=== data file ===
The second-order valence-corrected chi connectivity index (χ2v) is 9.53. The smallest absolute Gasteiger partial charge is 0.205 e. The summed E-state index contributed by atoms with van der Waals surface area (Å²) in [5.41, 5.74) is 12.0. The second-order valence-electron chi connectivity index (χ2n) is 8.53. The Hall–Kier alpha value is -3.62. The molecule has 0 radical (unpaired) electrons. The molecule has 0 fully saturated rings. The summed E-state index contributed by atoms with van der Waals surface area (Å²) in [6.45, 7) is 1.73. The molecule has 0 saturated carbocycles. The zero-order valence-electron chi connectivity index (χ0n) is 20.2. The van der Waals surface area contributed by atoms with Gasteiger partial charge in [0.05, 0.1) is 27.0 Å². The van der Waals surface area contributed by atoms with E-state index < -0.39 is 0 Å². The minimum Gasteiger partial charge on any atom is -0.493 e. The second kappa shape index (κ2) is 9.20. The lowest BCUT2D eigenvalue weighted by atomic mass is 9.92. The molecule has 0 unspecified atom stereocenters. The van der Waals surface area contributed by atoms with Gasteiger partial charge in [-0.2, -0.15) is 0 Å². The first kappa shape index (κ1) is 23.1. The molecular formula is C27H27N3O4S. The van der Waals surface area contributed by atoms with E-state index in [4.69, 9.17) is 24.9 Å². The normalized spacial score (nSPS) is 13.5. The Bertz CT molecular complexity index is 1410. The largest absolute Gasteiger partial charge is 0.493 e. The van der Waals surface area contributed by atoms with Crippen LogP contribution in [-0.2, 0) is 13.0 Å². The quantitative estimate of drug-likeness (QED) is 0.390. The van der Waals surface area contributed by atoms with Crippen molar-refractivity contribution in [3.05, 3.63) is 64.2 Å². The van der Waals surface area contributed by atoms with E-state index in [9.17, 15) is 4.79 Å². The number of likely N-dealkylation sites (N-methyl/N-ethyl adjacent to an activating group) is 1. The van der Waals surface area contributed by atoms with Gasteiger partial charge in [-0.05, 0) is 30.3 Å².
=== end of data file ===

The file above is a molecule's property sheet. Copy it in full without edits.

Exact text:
The second-order valence-corrected chi connectivity index (χ2v) is 9.53. The smallest absolute Gasteiger partial charge is 0.205 e. The summed E-state index contributed by atoms with van der Waals surface area (Å²) in [5.41, 5.74) is 12.0. The second-order valence-electron chi connectivity index (χ2n) is 8.53. The Hall–Kier alpha value is -3.62. The molecule has 0 radical (unpaired) electrons. The molecule has 0 fully saturated rings. The summed E-state index contributed by atoms with van der Waals surface area (Å²) in [6.45, 7) is 1.73. The molecule has 0 saturated carbocycles. The zero-order valence-electron chi connectivity index (χ0n) is 20.2. The van der Waals surface area contributed by atoms with Gasteiger partial charge in [0.05, 0.1) is 27.0 Å². The van der Waals surface area contributed by atoms with E-state index < -0.39 is 0 Å². The minimum Gasteiger partial charge on any atom is -0.493 e. The second kappa shape index (κ2) is 9.20. The lowest BCUT2D eigenvalue weighted by atomic mass is 9.92. The molecule has 0 unspecified atom stereocenters. The van der Waals surface area contributed by atoms with Gasteiger partial charge in [-0.2, -0.15) is 0 Å². The first kappa shape index (κ1) is 23.1. The molecular formula is C27H27N3O4S. The van der Waals surface area contributed by atoms with E-state index in [4.69, 9.17) is 24.9 Å². The normalized spacial score (nSPS) is 13.5. The Bertz CT molecular complexity index is 1410. The largest absolute Gasteiger partial charge is 0.493 e. The van der Waals surface area contributed by atoms with Crippen LogP contribution in [-0.2, 0) is 13.0 Å². The quantitative estimate of drug-likeness (QED) is 0.390. The van der Waals surface area contributed by atoms with Crippen molar-refractivity contribution in [3.05, 3.63) is 64.2 Å². The van der Waals surface area contributed by atoms with E-state index in [9.17, 15) is 4.79 Å². The number of likely N-dealkylation sites (N-methyl/N-ethyl adjacent to an activating group) is 1. The van der Waals surface area contributed by atoms with Gasteiger partial charge in [-0.05, 0) is 30.3 Å².